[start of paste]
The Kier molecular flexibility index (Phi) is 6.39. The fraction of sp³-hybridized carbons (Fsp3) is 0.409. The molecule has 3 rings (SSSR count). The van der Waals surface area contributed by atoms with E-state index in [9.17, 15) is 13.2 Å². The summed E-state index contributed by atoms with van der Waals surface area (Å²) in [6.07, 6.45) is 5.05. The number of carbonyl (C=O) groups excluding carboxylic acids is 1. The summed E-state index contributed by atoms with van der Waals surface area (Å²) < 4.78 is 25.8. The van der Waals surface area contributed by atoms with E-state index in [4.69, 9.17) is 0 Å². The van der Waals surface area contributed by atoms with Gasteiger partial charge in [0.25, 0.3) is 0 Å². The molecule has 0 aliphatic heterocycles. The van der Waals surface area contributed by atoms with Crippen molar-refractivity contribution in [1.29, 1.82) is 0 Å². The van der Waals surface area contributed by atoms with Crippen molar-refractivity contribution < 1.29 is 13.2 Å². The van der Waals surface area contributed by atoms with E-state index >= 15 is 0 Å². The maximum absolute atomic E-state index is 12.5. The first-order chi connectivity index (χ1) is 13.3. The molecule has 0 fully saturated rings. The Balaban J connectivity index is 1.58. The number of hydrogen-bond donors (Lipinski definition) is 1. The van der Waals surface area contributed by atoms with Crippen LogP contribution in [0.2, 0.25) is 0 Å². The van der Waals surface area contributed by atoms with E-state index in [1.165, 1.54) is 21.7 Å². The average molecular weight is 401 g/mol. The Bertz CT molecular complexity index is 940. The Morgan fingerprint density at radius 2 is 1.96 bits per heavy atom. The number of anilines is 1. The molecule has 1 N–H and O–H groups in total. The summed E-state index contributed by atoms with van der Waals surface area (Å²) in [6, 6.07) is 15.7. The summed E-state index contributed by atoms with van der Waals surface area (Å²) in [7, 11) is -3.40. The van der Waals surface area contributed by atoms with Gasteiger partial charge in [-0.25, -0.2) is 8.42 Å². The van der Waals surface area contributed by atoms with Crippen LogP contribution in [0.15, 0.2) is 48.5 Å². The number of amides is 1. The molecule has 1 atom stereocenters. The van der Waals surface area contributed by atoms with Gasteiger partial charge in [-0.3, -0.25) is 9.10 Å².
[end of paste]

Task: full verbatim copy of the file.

The Kier molecular flexibility index (Phi) is 6.39. The fraction of sp³-hybridized carbons (Fsp3) is 0.409. The molecule has 3 rings (SSSR count). The van der Waals surface area contributed by atoms with E-state index in [9.17, 15) is 13.2 Å². The summed E-state index contributed by atoms with van der Waals surface area (Å²) in [6.07, 6.45) is 5.05. The number of carbonyl (C=O) groups excluding carboxylic acids is 1. The summed E-state index contributed by atoms with van der Waals surface area (Å²) < 4.78 is 25.8. The van der Waals surface area contributed by atoms with E-state index in [4.69, 9.17) is 0 Å². The van der Waals surface area contributed by atoms with Gasteiger partial charge in [0.25, 0.3) is 0 Å². The molecule has 0 aliphatic heterocycles. The van der Waals surface area contributed by atoms with Crippen molar-refractivity contribution in [1.29, 1.82) is 0 Å². The van der Waals surface area contributed by atoms with Crippen molar-refractivity contribution < 1.29 is 13.2 Å². The van der Waals surface area contributed by atoms with E-state index >= 15 is 0 Å². The maximum absolute atomic E-state index is 12.5. The first-order chi connectivity index (χ1) is 13.3. The molecule has 0 fully saturated rings. The Balaban J connectivity index is 1.58. The number of hydrogen-bond donors (Lipinski definition) is 1. The van der Waals surface area contributed by atoms with Crippen LogP contribution in [0.2, 0.25) is 0 Å². The van der Waals surface area contributed by atoms with E-state index in [1.165, 1.54) is 21.7 Å². The average molecular weight is 401 g/mol. The Bertz CT molecular complexity index is 940. The Morgan fingerprint density at radius 2 is 1.96 bits per heavy atom. The number of anilines is 1. The molecule has 1 N–H and O–H groups in total. The summed E-state index contributed by atoms with van der Waals surface area (Å²) in [6, 6.07) is 15.7. The summed E-state index contributed by atoms with van der Waals surface area (Å²) in [7, 11) is -3.40. The van der Waals surface area contributed by atoms with Gasteiger partial charge in [-0.25, -0.2) is 8.42 Å². The van der Waals surface area contributed by atoms with Crippen LogP contribution in [0.15, 0.2) is 48.5 Å². The number of amides is 1. The molecule has 1 atom stereocenters. The van der Waals surface area contributed by atoms with Gasteiger partial charge in [-0.3, -0.25) is 9.10 Å².